Maybe that's what makes Best of such a frustrating listen. Beginning with the obligatory "Eruption," a minute and a half of pick slides, hammer-ons, and high-velocity guitar tomfoolery that literally changed the way the instrument would be played, the retrospective makes its way briskly though the first six albums. No surprises here, except by omission -- you got your "Runnin' With the Devil," "Unchained," et al., crisply remastered and ready for the next beer blast in your parents' rec room. This stuff has aged well, in part because of its almost punkish concision. Van Halen may be charged with having changed heavy metal forever, but they didn't really play it. A savage riff or two, a couple of chords, a galloping rhythm section, and then off to the races. No power ballads, few overdubs, and it's all over in three minutes. From the lean two-chord snap of "Ain't Talkin' 'Bout Love" to the near-perfect pop craft of "Dance the Night Away," Van Halen was a rare mix of virtuosity and restraint; Eddie could play rings around his band -- and did -- but the tunes were rarely just platforms for his guitar fireworks.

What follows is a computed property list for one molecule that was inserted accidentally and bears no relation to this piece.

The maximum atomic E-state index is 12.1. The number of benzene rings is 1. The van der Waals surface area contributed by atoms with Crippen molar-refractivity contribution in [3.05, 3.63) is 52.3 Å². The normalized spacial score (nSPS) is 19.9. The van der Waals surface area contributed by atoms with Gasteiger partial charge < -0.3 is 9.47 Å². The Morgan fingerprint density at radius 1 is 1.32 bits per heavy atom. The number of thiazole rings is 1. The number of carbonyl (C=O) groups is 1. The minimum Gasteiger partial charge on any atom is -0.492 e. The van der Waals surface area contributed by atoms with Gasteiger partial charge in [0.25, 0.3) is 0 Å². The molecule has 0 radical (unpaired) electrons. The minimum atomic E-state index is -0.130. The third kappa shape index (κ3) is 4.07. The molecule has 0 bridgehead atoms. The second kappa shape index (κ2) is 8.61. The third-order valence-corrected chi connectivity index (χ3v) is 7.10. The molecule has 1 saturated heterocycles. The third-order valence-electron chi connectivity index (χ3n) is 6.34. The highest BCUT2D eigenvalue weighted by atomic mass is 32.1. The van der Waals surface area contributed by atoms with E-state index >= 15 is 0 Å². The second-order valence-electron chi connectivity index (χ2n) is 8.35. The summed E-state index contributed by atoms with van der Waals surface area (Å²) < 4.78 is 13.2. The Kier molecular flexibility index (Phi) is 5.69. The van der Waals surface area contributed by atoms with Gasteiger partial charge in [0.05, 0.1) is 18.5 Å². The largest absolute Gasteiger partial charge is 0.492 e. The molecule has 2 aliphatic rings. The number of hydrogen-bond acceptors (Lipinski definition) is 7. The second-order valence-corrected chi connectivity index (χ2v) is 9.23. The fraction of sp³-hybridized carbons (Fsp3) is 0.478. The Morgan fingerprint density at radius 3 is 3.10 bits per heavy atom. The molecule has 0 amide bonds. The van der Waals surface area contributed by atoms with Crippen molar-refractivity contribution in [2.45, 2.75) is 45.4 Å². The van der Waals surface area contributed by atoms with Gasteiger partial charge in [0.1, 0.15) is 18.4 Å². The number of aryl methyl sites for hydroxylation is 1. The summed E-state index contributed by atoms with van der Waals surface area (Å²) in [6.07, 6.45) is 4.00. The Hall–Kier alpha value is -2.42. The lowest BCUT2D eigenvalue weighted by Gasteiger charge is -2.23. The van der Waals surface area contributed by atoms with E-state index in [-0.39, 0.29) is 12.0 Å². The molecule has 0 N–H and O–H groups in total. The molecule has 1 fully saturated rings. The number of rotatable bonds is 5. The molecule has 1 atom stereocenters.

Restraint was never a part of the David Lee Roth persona, and his good-natured gooniness has a certain charm now. It's hard not to crack a grin when he does the "have you seen Junior's grades?" bit during "And the Cradle Will Rock." Before his descent into vaudeville, the guy was a scream. As a giddy foil for silent guitar wonk Eddie, moreover, Dave was a vital element in the whole Van Halen aesthetic. This was a fourteen-year-old in a man's body, basically, getting by on nothing but hormones and enthusiasm.